“The lotus princess was the daughter of the emperor and fell in love with a shepherd she met when she was out exploring a lake near the palace. She fell in love with him but was terrified that her father would be mad. Indeed, when her father’s guards caught them, the emperor ruled that he be exiled for his crimes. Turns out, the shepherd was actually a prince who was scouting out the kingdom because his father wanted to see if they could form an alliance. The prince’s father, was outraged to hear of his son’s treatment and forbade him from ever stepping foot into the princess’s kingdom ever again.”
Cora paused and glanced over at Stephen, who was lining up her freshly-molded cakes onto the baking sheet.
“The lotus princess, however, decided she wanted to live no life without him and ran from the kingdom. She managed to escape the heavily fortified castle in the middle of the night with nothing but her wits a little bundle of treasures. When her father went to look for her, he found two lotus flowers on her bed, a message that she was staring a new life. Despite his anger, he couldn’t help but admire her nerve. It is said that when the young lovers’ wedding was announced, he sent the couple a thousand cakes to celebrate, a beautiful gown of silver thread embroidered with lotus flowers for the bride, and an array of treasures for the prince and his parents. Impressed by the princess’s boldness and love, the prince’s parents accepted the lavish gift and offered to form an alliance. The princess saved her kingdom that day, and she also won her true love.”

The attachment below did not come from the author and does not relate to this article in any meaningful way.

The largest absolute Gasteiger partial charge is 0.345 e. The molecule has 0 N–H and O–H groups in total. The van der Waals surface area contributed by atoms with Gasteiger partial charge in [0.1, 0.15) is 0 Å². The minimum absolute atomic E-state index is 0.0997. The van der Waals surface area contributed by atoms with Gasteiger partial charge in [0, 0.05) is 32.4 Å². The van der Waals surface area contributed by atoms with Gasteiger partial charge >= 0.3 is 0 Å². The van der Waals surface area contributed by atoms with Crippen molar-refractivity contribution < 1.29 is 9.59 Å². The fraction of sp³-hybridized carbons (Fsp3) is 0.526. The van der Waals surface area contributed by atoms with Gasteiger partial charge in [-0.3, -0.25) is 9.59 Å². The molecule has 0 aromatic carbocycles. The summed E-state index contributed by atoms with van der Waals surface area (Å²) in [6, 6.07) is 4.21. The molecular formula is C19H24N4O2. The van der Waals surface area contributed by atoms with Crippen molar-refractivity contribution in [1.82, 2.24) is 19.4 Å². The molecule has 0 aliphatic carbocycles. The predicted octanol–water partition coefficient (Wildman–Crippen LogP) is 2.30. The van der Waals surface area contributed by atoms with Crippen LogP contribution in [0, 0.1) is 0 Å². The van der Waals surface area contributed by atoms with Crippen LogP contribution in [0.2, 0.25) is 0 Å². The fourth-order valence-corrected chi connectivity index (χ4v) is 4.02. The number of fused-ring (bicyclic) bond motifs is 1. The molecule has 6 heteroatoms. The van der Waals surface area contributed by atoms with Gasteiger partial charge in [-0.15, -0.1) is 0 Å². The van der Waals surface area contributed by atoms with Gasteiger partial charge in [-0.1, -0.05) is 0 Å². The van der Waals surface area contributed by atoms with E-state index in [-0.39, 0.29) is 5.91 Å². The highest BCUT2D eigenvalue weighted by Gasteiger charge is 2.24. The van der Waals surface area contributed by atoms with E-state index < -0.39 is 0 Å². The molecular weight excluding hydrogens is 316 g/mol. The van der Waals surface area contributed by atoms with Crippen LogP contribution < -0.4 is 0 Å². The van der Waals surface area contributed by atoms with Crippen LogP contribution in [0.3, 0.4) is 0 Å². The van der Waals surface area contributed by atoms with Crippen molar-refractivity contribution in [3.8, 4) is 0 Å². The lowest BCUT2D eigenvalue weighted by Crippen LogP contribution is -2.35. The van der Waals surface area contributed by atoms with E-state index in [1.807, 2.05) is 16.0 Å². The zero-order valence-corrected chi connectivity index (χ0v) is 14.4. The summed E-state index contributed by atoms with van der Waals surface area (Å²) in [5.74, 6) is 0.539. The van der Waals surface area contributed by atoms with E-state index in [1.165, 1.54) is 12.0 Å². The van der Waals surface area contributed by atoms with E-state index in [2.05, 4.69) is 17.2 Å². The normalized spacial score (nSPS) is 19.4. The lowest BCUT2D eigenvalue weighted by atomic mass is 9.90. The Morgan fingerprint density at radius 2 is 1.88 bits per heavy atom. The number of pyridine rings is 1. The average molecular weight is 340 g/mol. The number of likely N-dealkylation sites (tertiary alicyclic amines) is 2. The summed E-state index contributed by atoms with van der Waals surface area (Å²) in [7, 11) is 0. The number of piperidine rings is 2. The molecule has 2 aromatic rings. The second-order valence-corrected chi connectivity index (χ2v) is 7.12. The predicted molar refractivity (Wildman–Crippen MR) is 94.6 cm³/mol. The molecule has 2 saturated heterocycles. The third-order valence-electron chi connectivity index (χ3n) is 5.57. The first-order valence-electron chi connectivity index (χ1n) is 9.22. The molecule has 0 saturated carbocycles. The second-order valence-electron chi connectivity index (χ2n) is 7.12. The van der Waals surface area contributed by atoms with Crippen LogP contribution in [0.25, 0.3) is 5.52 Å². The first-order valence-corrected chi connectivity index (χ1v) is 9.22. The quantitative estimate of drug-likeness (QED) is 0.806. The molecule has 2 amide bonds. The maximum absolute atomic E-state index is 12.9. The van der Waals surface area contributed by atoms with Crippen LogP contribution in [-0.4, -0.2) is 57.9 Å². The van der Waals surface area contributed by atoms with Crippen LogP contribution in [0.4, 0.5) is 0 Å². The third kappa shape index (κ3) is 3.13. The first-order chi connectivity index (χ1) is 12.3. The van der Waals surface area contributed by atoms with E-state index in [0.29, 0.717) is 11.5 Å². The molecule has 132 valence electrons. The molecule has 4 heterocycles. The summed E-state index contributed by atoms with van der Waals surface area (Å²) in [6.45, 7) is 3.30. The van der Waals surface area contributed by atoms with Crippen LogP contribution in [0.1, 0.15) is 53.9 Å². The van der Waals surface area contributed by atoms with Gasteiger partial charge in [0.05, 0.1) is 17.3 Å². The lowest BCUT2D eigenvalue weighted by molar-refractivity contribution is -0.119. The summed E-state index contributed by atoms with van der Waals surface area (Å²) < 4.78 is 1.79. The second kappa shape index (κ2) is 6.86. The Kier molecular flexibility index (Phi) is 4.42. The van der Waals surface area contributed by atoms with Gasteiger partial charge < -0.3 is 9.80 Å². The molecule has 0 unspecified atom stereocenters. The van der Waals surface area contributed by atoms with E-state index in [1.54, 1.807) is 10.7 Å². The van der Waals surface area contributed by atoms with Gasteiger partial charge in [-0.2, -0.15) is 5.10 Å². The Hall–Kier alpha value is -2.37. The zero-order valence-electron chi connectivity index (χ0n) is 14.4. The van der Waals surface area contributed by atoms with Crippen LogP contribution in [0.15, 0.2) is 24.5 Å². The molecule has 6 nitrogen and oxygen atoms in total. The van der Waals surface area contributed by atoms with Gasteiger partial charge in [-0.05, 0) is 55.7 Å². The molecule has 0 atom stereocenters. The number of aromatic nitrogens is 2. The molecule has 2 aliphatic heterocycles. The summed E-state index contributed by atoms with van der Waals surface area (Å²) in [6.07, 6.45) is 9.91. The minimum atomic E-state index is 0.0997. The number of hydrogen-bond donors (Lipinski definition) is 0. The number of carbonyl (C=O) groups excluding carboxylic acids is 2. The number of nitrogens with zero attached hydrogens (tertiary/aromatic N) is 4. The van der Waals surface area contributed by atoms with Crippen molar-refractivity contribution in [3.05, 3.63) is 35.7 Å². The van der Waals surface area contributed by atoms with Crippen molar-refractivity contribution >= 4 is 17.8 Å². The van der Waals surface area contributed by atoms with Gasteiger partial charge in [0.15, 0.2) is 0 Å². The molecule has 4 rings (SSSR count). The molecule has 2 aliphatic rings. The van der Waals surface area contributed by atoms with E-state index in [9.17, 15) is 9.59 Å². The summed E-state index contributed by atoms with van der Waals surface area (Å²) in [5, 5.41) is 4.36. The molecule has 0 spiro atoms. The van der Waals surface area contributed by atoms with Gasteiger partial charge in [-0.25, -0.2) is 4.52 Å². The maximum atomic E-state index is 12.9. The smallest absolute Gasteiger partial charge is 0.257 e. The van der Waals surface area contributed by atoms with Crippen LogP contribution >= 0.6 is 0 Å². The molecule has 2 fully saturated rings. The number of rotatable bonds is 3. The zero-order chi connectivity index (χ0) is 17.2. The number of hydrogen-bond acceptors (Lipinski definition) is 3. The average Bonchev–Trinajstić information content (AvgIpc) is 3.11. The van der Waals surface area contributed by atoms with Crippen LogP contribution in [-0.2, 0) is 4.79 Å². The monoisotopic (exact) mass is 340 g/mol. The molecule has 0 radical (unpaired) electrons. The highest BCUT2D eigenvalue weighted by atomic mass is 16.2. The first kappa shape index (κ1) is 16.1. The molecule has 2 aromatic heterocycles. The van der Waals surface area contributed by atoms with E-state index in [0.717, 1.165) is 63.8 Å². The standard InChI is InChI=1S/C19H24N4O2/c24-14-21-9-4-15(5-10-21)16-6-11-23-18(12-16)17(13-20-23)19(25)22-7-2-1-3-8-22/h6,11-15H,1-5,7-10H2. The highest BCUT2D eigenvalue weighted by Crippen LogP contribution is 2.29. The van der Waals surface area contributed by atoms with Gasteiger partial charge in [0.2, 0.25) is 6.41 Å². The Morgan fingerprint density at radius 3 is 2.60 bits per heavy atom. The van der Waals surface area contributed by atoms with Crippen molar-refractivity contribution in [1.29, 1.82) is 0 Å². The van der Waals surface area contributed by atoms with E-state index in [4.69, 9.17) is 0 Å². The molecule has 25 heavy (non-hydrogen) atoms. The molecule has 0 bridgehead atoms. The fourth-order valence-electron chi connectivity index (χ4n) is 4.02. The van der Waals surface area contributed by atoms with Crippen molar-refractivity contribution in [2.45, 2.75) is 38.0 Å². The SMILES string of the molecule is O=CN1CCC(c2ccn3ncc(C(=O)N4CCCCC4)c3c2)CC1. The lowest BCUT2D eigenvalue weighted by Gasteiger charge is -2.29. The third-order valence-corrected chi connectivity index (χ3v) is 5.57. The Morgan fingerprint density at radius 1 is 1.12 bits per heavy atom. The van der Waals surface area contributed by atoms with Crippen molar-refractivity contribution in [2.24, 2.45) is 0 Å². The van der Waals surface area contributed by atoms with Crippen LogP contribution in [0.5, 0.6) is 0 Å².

“That’s my favorite version.” I declared, sliding Cora and Stephen’s perfect cakes into the oven.
Anya was less impressed, rolling her eyes, and Aunt Jill exclaimed: “Why you kids always have to draw so much romance into it?”
“Stephen, that’s not how mom and dad told us!” Anya stared at her brother, who shrugged and told her if that’s the way Cora told it, that was the way he was going with.
Anya sighed. “Ah, never mind then, Lily, it’s just an old story. So many people have told so many different versions.”
Cora winked at me behind Anya’s back and mouthed: “Mine’s the best.”
I flashed her a smile and nodded. “Well, Stephen, what was the version that your mom told you?”
Stephen looked at his wife. “Mine’s - ah - not as nice as yours. Um, the princess fell in love with a guy-“